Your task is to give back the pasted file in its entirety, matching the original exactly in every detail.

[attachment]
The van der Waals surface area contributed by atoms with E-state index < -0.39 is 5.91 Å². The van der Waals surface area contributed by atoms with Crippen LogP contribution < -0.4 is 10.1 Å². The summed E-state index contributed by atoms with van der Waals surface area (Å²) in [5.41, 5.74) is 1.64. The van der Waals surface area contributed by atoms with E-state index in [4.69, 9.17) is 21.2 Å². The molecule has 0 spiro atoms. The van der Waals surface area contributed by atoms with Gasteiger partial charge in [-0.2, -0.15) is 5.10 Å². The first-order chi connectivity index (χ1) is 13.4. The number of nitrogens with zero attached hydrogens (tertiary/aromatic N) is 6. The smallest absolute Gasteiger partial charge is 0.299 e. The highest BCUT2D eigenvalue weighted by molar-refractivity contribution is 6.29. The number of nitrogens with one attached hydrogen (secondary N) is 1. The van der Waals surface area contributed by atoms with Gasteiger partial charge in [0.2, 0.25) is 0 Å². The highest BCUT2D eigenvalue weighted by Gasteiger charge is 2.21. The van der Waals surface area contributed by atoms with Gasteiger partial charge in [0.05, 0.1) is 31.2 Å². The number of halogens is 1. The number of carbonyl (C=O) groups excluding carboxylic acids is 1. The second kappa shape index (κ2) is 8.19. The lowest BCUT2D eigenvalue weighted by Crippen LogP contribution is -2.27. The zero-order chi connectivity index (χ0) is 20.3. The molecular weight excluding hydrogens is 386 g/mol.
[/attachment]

The van der Waals surface area contributed by atoms with E-state index < -0.39 is 5.91 Å². The van der Waals surface area contributed by atoms with Crippen LogP contribution < -0.4 is 10.1 Å². The summed E-state index contributed by atoms with van der Waals surface area (Å²) in [5.41, 5.74) is 1.64. The van der Waals surface area contributed by atoms with E-state index in [4.69, 9.17) is 21.2 Å². The molecule has 0 spiro atoms. The van der Waals surface area contributed by atoms with Gasteiger partial charge in [-0.2, -0.15) is 5.10 Å². The first-order chi connectivity index (χ1) is 13.4. The number of nitrogens with zero attached hydrogens (tertiary/aromatic N) is 6. The smallest absolute Gasteiger partial charge is 0.299 e. The highest BCUT2D eigenvalue weighted by molar-refractivity contribution is 6.29. The number of nitrogens with one attached hydrogen (secondary N) is 1. The van der Waals surface area contributed by atoms with Gasteiger partial charge in [0.2, 0.25) is 0 Å². The highest BCUT2D eigenvalue weighted by Gasteiger charge is 2.21. The van der Waals surface area contributed by atoms with Gasteiger partial charge in [0.05, 0.1) is 31.2 Å². The number of halogens is 1. The number of carbonyl (C=O) groups excluding carboxylic acids is 1. The second kappa shape index (κ2) is 8.19. The lowest BCUT2D eigenvalue weighted by Crippen LogP contribution is -2.27. The zero-order chi connectivity index (χ0) is 20.3. The molecular weight excluding hydrogens is 386 g/mol.